Rainbow Bridge National Monument
"If by some fiat I had to restrict all this writing to one sentence, this is the one I would choose: The summit of Mt. Everest is marine limestone." –John McPhee
But the truth is: we can barely fathom the events and processes that took place to produce them.
Rainbow Bridge is one of the world's largest known natural bridges, and one that American Indians have been holding sacred for centuries.
Millions of years of ocean-turned-desert continental shifting, erosion, sedimentation and compression, a million different faces that the earth has donned until now, brought Rainbow Bridge to its state as it stands today. Almost 300 feet tall, arched above the canyons of Navajo Mountain, its red sandstone against the blue sky stayed hidden to most humans for years. It wasn't designated a National Monument until 1910.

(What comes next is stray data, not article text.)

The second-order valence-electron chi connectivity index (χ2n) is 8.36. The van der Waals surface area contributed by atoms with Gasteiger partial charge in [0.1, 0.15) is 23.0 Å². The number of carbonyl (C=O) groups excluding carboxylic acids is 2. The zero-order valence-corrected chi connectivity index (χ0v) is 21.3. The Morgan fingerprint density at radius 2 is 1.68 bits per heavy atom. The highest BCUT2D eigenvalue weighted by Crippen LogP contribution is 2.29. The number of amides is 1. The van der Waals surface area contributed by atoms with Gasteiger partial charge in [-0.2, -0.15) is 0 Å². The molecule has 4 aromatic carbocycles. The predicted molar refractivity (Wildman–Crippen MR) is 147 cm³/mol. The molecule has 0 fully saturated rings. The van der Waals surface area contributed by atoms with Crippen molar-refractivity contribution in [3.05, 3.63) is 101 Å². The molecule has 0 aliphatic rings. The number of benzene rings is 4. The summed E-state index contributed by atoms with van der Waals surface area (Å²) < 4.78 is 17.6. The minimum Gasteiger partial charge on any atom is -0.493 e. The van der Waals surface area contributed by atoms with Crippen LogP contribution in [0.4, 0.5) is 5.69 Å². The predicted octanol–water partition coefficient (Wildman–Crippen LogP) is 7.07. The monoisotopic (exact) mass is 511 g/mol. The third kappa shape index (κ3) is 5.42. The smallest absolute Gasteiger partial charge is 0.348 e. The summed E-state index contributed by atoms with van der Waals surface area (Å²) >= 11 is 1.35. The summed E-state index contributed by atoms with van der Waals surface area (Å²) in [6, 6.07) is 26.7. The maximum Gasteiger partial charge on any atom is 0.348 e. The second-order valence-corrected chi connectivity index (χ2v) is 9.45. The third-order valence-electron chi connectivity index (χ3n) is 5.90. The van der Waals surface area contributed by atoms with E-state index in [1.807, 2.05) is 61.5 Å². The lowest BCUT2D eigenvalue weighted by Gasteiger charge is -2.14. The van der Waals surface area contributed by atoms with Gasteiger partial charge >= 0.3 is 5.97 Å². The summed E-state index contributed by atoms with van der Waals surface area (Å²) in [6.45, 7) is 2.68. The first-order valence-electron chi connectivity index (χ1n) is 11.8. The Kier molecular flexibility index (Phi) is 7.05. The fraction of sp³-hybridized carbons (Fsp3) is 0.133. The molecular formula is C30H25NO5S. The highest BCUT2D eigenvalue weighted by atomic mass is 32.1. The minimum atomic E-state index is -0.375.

The Ancient Pueblos, the Paiute and Navajos originally called the spot Nonnezoshe, which translates to "rainbow turned to stone." Five different tribes hold it sacred today, of course each with their own name. And just as none of those five tribes has exactly the same view of Rainbow Bridge, the experience of standing below it "means something different to everyone that sees it," Glen Canyon Chief of Interpretation, Max King says of the growing number of visitors who now pay their respects to the wonder.
"People come from all over the world. It’s a source of beauty and inspiration and it’s a very significant part of the landscape for Native American tribes in the area."
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